Scientists prove that no glasses can enable color-blind people to perceive colors
This work is part of a strand of research being undertaken by the Department of Optics of the University of Granada (UGR) in Spain to analyze the effectiveness of various aids marketed as ostensibly improving color vision among color-blind people
In 2018 and 2019, the research team demonstrated the ineffectiveness of two such products: EnChroma's Cx-65 glasses and VINO's 02 Amp Oxy-Iso glasses. Neither was found to improve the color vision of color-blind people.
In Spain alone there are almost 2 million color-blind people (one in 12 men and one in 200 women) who struggle to discern the different colors. Due to this reduced capacity to distinguish certain colors, they experience a range of day-to-day difficulties and it also impedes them from applying for jobs in some professions—for example, they are excluded from being train drivers, pilots, police officers, fire-fighters, and so on.
Five scientists from the University of Granada (UGR), in their on-going research into this issue, have computationally modeled almost 100,000 different color filters (rather than testing filters that are already marketed by various companies, such as EnChroma or VINO, which sell "glasses for the color-blind"). Using these computer models, they have studied which of the filters would increase the number of colors that color-blind people could perceive and what their effect would be on the results of two tests that are commonly used in diagnosing color-blindness (the Ishihara test and the Farnsworth-Munsell 100 Hue test).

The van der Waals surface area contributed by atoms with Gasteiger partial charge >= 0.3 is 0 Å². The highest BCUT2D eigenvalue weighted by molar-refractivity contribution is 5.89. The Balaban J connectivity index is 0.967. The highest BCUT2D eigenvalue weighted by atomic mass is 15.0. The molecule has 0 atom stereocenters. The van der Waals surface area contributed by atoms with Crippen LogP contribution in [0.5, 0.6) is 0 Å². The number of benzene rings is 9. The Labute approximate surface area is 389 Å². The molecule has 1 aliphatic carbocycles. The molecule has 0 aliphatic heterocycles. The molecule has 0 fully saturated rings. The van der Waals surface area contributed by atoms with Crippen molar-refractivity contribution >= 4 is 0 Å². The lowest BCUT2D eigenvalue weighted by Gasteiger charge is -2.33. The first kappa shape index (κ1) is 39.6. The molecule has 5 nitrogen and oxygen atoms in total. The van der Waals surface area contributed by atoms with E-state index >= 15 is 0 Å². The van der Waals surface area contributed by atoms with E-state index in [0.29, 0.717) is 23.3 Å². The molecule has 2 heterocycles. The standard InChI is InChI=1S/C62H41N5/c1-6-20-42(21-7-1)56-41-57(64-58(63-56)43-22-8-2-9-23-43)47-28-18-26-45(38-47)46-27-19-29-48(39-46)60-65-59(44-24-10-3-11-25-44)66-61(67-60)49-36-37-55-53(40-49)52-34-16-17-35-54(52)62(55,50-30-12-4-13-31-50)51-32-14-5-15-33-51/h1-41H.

Among the filters they modeled, the scientists also included lenses with a color filter sold by the aforementioned companies VINO and EnChroma. These lenses have received considerable media attention in recent years, with viral videos that have flooded social networks showing color-blind people overwhelmed with emotion when trying on such glasses for the first time.
The findings of the research showed that, although certain filters do increase the number of discernible colors, the improvement is negligible and the increase does not enable color-blind people to perceive the same range of colors as normal subjects. It was also found that none of these filters would pass the Ishihara test or the Farnsworth-Munsell 100 Hue test, the latter being very reliable in assessing color vision in humans.
These results support the hypothesis that, despite the apparent success of the marketing campaigns implemented by the companies that sell this type of glasses, these filters will never enable color-blind people to enjoy a similar degree of perception in their vision to that of individuals with normal color perception.
The results have recently been published in the scientific journal Sensors.